Mrs. Geek and I had our first dinner party as a married couple on Sunday. We had her colleague M. and her boyfriend S. over for dinner. I had originally suggested fajitas (since I make a pretty good chicken fajita,) Mrs. Geek added on the option of chicken or fish. Because M. and S. lean toward being vegetarians, they opted for fish... and fish fajitas it was.
So, the question was, how does one make fish fajitas? Well, I looked around for some recipes for fish tacos online and that gave me a few ideas. What I ultimately did, however, was something more along the lines of a "blackened snapper fajita". I modified a recipe I used in the past for cajun-style blackened snapper by adding some spices more endemic to Mexican cooking to the rub for the fish. I then cooked the fish over lower heat than I would for the cajun fish, in part to avoid having the noxious vapors from the spices render the apartment uninhabitable. I combined this with a little tequila to make a sauce, and some sauteed onions and red and green bell pepper. Throw that with a little cheese, salsa, and shredded cabbage on a warm tortilla, and voila! Blackened snapper fajitas.
I also had a lot of fun with the Cuisinart food processor we got a while back. We got some spice packets at an art and wine festival a few weeks ago that make some oh-so-tasty dip after being mixed with mayonnaise and sour cream. Not being a huge fan of mayonnaise, I thought I might have a better shot with the dip if I made the mayo myself.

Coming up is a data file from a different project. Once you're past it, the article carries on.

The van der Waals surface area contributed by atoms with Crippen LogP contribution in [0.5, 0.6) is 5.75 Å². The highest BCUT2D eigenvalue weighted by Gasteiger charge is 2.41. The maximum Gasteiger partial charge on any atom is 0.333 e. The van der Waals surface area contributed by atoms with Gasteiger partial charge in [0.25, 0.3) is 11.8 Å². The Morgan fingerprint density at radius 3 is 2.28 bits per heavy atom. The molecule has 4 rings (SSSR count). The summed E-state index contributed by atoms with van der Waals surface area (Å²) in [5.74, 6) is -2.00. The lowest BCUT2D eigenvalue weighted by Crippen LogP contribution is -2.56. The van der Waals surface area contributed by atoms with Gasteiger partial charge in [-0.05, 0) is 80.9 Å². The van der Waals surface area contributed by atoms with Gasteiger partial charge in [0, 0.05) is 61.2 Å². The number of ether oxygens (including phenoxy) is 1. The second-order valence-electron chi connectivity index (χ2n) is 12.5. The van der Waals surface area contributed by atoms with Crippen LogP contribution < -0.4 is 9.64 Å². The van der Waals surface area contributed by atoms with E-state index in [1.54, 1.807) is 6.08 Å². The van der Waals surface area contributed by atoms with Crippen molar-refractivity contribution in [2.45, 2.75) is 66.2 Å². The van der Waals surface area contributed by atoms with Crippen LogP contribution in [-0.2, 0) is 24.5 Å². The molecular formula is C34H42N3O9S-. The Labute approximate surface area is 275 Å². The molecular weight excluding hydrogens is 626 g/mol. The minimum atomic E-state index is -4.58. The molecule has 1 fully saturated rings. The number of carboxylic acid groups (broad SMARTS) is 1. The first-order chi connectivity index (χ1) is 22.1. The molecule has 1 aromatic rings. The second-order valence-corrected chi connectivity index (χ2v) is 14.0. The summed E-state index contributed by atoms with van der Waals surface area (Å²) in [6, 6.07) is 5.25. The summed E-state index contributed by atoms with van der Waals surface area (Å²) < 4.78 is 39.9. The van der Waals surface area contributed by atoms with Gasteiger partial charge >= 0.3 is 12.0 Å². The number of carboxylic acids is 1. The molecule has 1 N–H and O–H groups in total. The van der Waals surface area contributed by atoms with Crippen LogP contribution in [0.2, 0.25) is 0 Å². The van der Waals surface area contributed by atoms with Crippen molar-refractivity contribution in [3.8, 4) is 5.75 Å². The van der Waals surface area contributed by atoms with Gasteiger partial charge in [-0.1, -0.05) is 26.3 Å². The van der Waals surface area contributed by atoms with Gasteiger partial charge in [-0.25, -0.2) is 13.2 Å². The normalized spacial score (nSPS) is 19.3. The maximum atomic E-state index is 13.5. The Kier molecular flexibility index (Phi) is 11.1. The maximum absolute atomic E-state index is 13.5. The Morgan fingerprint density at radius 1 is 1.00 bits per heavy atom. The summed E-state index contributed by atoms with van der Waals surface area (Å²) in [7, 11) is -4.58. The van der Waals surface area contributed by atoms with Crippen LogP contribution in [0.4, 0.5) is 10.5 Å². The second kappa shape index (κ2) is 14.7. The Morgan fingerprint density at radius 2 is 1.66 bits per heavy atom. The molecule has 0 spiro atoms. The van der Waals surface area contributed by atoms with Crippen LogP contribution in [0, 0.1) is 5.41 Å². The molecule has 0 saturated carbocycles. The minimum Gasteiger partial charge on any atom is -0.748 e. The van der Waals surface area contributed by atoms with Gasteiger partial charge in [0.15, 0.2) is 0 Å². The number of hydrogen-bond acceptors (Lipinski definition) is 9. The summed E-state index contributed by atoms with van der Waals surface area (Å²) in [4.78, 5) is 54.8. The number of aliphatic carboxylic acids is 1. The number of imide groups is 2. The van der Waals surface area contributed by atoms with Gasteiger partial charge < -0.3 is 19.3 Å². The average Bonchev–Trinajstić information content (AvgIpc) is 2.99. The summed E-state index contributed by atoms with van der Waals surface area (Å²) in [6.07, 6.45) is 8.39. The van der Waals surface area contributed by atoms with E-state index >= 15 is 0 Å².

This turns out to be surprisingly easy with a food processor. Cuisinart used to include a mayo recipe in the cookbook they sent with the unit when my parents got one in the 80's, but no more. We live in the health conscious age of Y2K, and I guess that the Atkins people haven't gotten around to pressuring Cuisinart into re-introducing it yet. No matter, the Web came to the rescue... and I made my own mayo.
I also got a chance to make my own salsa for the fajitas. I used a combination of recipes, mostly relying on the one from Dinosaur Bar-B-Que: An American Roadhouse (a book I highly recommend) which used roasted chiles and roasted roma tomatoes. The Dinosaur recipe called for jalapeno peppers, but alas, my favorite local supermarket was out of them... so I substituted some roasted anaheims and roasted habaneros instead. I foolishly skinned these roasted peppers without benefit of latex gloves and somehow managed to live to tell the tale... (oh to tug on the dragon's tail.) I combined these with the roasted tomatos, fresh garlic, red onion, green onions, lime and salt and somehow came up with a pretty tasty concoction. I will have to experiment more with this.... my friend H. used to make AWESOME salsa. I need to reproduce that, or come close.
In any case, M. and S. loved pretty much everything and plates were cleared and almost licked clean. Our first dinner party was a success! I'm really liking the ability to experiment more in the kitchen again.
Does anyone know any good Mexican-style cookbooks? Friends are big fans of Rick Bayless... and Amazon is pretty big on Dianna Kennedy too. Are there any other "must have" guides to Mexican cuisine out there?
on 2004-08-31 at 5:43 p.m.
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